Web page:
A second medical marijuana dispensary in eastern Chester County is moving forward with the owner planning to open in late February.
TerraVida Holistic Centers is working on its Planebrook Road property near Malvern, where a significant renovation project is under way to meet state requirements for a facility selling marijuana-based products prescribed by a doctor.
Chris Visco, president of the woman-owned business, said TerraVida originally planned to put the dispensary in a former bank building in East Mount Airy.
Due to political wrangling, she said, plans for that location were dropped and Malvern was chosen to join the company’s two other locations — one in Sellersville, Bucks County, and one in Abington, Montgomery County.
“It will be an amazing location,” Visco said of 249 Planebrook Road, a former auto parts store at the corner of Route 30.
TerraVida, based in Erdenheim, Montgomery County, joins Keystone Shops Dispensary on Lancaster Avenue in Devon as locations that have received the OK to sell medical marijuana products.
Medical marijuana in Pennsylvania has been approved for 17 conditions: ALS, autism, cancer, Crohn’s Disease, epilepsy, glaucoma, HIV/AIDS, Huntington’s Disease, inflammatory bowel disease, intractable spasticity, Multiple Sclerosis, neuropathies, Parkinson’s Disease, Post-Traumatic Stress Disorder (PTSD), Sickle Cell Anemia and severe chronic or intractable pain.
Currently there are 13,000 people in Pennsylvania registered to receive medical marijuana, 40 percent of whom live in the southeastern part of the state, Visco said, adding that 500 doctors are registered to prescribe medical marijuana in the state as well.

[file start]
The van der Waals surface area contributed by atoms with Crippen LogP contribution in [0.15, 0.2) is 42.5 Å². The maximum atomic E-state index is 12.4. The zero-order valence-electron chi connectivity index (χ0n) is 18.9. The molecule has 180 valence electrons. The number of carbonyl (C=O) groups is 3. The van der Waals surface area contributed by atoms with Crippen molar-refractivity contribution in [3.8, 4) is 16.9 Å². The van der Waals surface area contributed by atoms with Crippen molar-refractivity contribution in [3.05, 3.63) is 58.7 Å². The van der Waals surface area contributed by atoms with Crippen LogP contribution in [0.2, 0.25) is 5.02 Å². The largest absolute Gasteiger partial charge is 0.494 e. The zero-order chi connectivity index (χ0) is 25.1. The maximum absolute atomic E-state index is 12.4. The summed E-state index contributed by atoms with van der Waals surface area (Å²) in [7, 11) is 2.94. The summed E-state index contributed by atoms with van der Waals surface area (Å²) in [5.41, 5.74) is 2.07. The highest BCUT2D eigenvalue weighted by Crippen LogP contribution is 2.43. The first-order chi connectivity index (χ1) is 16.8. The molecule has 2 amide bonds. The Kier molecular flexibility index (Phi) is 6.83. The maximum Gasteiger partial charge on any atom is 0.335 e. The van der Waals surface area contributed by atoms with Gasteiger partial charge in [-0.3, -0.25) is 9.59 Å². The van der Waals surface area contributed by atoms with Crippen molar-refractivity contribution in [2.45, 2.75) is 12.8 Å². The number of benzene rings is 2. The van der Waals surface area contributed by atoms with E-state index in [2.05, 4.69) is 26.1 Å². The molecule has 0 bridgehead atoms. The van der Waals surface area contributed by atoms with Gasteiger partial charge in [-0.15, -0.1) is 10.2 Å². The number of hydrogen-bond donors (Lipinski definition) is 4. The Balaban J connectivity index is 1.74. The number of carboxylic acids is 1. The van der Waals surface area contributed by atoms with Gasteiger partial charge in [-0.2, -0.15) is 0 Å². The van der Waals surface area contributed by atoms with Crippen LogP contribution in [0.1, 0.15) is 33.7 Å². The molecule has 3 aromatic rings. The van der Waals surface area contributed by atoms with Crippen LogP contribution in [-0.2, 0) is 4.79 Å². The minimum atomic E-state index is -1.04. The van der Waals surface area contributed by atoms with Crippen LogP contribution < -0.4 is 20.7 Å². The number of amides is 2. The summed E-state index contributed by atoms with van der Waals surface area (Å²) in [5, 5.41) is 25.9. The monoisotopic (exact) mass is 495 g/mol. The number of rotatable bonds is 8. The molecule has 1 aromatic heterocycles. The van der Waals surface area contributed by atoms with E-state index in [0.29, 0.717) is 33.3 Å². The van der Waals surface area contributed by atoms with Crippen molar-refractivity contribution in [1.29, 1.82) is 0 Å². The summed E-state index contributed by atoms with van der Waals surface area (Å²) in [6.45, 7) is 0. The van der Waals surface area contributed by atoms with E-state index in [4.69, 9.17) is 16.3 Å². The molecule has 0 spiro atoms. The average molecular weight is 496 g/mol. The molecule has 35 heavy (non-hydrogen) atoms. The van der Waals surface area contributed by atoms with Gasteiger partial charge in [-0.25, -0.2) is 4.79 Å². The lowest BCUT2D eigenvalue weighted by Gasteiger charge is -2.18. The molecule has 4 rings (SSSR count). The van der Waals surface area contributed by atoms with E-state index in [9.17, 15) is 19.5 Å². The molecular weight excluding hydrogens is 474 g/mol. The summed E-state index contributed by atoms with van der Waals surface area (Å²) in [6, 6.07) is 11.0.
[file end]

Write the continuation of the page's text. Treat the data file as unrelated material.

To be eligible to purchase the products patients must have a card issued by the state, which costs $50 for processing. She said anyone who wants to purchase products from TerraVida and who hasn’t registered should do so now because it will take about the same amount of time to get a card as it will for the company to get the new operation ready to open.
When renovations are complete, the building will have outdoor security cameras and the inside will have security doors to give access only to those with cards. It also will have a stonewall waterfall, a refreshment bar and areas to consult with staff.
“We’re trying to create an entire atmosphere for people” Visco said. “This is not a head shop. We want to take away the stigma (of using medical marijuana). We are required to have a pharmacist on site. We have 24-7 surveillance.”
The national trend is heading toward acceptance of marijuana for medical use, Visco said, pointing to the 29 states that now have approved its use.
“Ninety-five percent of the population in the U.S. has access to either medical or legal marijuana,” she said.
On their first visit, patients will meet with the on-site pharmacist to match their conditions with the right products, she said. Patients receive prescriptions for no more than 30 days, she added.
There are no marijuana bud or leaf sales in medical marijuana dispensaries. The products come in pills, tinctures, vape cartridges, topicals and concentrates. Visco said a “budtender” will help clients determine what product is best to use for their conditions.
Medical marijuana is not covered by insurance, Visco said.
“Our goal is to keep prices as low as possible to lower the burden on the patient,” said Visco, who started TerraVida with Adina Birnbaum.
On its website TerraVida notes that its 4,000-squre-foot Malvern location is within four miles of both Paoli and Bryn Mawr Rehab hospitals, giving them access to many patients.
And, unlike her experience in Philadelphia, the Chester County municipality for the new location was welcoming.
“East Whiteland Township is a medical marijuana friendly community which issued TerraVida Holistic Centers zoning immediately upon request,” the company wrote on its website.
“We will be working closely with the township to identify community needs and opportunities for educational forums.”